One card CA1 of the L electronic circuit cards of the access control module MCOM is now detailed with reference to FIG. 3. The description of the FIG. 1 schematic considered only jamming of the picture signal at input Em by a bar test card signal MIRE with alternation of one or more picture(s), for example. Other means of combining picture signals are used to render the incoming picture signal unusable by the user, i.e. such that it does not meet the criteria of picture clarity expected by the users. In a first embodiment, the picture signal combining means, also referred to as picture signal mixing means, are means for embedded a picture, called the foreground picture, into another picture, called the background picture, the latter being the picture signal to be jammed at the output STn ; in this case, the foreground picture replaces one or more specific areas of the background picture and can be a title identifying the sequence of pictures to be jammed, for example, and/or a logo of the company working the switching node. In a still alternative embodiment, the picture signal combining means are means for superimposing a foreground picture, such as cross-hatching or a checkerboard test card, on all or part of a background picture to obtain a resultant full-screen picture or including a window in which the background picture is visible with a greater or lesser degree of fogging through the foreground picture. In further embodiments, picture embedding and overlaying means are combined to scramble areas of the background picture.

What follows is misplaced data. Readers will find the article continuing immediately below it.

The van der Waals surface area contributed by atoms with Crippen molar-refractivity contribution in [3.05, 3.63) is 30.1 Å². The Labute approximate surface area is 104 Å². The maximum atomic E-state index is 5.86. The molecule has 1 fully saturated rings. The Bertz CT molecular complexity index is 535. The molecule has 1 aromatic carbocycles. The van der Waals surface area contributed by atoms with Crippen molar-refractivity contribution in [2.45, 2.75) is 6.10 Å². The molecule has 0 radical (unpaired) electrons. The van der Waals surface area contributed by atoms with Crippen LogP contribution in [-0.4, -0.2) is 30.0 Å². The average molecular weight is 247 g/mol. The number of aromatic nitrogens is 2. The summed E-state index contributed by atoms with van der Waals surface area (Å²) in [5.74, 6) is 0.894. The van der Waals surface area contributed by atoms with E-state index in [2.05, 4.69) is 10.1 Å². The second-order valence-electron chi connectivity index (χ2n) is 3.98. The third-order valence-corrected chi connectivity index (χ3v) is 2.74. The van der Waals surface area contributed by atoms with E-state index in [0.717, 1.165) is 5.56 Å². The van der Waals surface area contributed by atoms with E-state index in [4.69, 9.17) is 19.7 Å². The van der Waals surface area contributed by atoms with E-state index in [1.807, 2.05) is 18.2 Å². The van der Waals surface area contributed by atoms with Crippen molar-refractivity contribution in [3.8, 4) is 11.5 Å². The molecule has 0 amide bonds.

In FIG. 3, for example, the picture signal combining means comprise titling modules in addition to the combining means which switch between picture and test card signals.
A card CA1 of the access mode control module MCOM is intended for processing four outputs STn through STn+3 of the switching grid GC. It essentially comprises a control unit UC based on a microprocessor 10 and four titling modules MT1 through MT4, four failsafe modules MS1 through MS4 and four analog or digital elementary switching matrices MC1 through MC4, all associated with four respective outputs STn through STn+3 of the switching grid GC processed by the card CA1. For reasons of simplicity, the card shown in FIG. 3 is the first card CA1 of all the cards CA1 through CAL , and therefore receives and processes the signals at the first four outputs ST1, ST2, ST3 and ST4 of the switching grid GC.
The control unit UC whose software architecture is described subsequently with reference to FIG. 6, comprises the microprocessor 10, an EPROM read-only-memory 11 in which the software of the control unit UC is stored, a RAM random-access-memory 12 a synchronization unit 13, a clock 14, a parallel interface circuit 15 and an RS-422 type interface 16. The clock times the microprocessor 10 and the data synchronization unit 13 of the asynchronous type. The interface 16 is a physical interface between the connection bus BL and the control unit UC.